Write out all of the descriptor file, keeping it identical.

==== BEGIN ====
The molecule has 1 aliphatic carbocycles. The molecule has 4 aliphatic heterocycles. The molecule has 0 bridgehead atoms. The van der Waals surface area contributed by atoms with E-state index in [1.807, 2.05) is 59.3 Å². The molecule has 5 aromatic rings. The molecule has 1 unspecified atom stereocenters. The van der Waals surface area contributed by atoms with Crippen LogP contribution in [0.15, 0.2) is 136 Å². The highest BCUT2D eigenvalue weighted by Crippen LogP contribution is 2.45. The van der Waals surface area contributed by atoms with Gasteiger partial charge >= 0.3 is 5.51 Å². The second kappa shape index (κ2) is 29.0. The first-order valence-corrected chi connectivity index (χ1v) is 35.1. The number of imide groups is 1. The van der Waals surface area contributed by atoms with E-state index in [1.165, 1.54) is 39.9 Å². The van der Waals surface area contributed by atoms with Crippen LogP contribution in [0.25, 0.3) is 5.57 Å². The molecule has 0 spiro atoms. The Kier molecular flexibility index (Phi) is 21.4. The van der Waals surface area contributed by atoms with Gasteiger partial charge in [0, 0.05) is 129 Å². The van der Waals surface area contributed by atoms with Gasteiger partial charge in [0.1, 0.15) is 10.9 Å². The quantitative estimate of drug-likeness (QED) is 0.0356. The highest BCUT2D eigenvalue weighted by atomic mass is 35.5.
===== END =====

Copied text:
The molecule has 1 aliphatic carbocycles. The molecule has 4 aliphatic heterocycles. The molecule has 0 bridgehead atoms. The van der Waals surface area contributed by atoms with E-state index in [1.807, 2.05) is 59.3 Å². The molecule has 5 aromatic rings. The molecule has 1 unspecified atom stereocenters. The van der Waals surface area contributed by atoms with Crippen LogP contribution in [0.15, 0.2) is 136 Å². The highest BCUT2D eigenvalue weighted by Crippen LogP contribution is 2.45. The van der Waals surface area contributed by atoms with Gasteiger partial charge >= 0.3 is 5.51 Å². The second kappa shape index (κ2) is 29.0. The first-order valence-corrected chi connectivity index (χ1v) is 35.1. The number of imide groups is 1. The van der Waals surface area contributed by atoms with E-state index in [1.165, 1.54) is 39.9 Å². The van der Waals surface area contributed by atoms with Crippen LogP contribution in [0.25, 0.3) is 5.57 Å². The molecule has 0 spiro atoms. The Kier molecular flexibility index (Phi) is 21.4. The van der Waals surface area contributed by atoms with Gasteiger partial charge in [0, 0.05) is 129 Å². The van der Waals surface area contributed by atoms with Gasteiger partial charge in [0.1, 0.15) is 10.9 Å². The quantitative estimate of drug-likeness (QED) is 0.0356. The highest BCUT2D eigenvalue weighted by atomic mass is 35.5.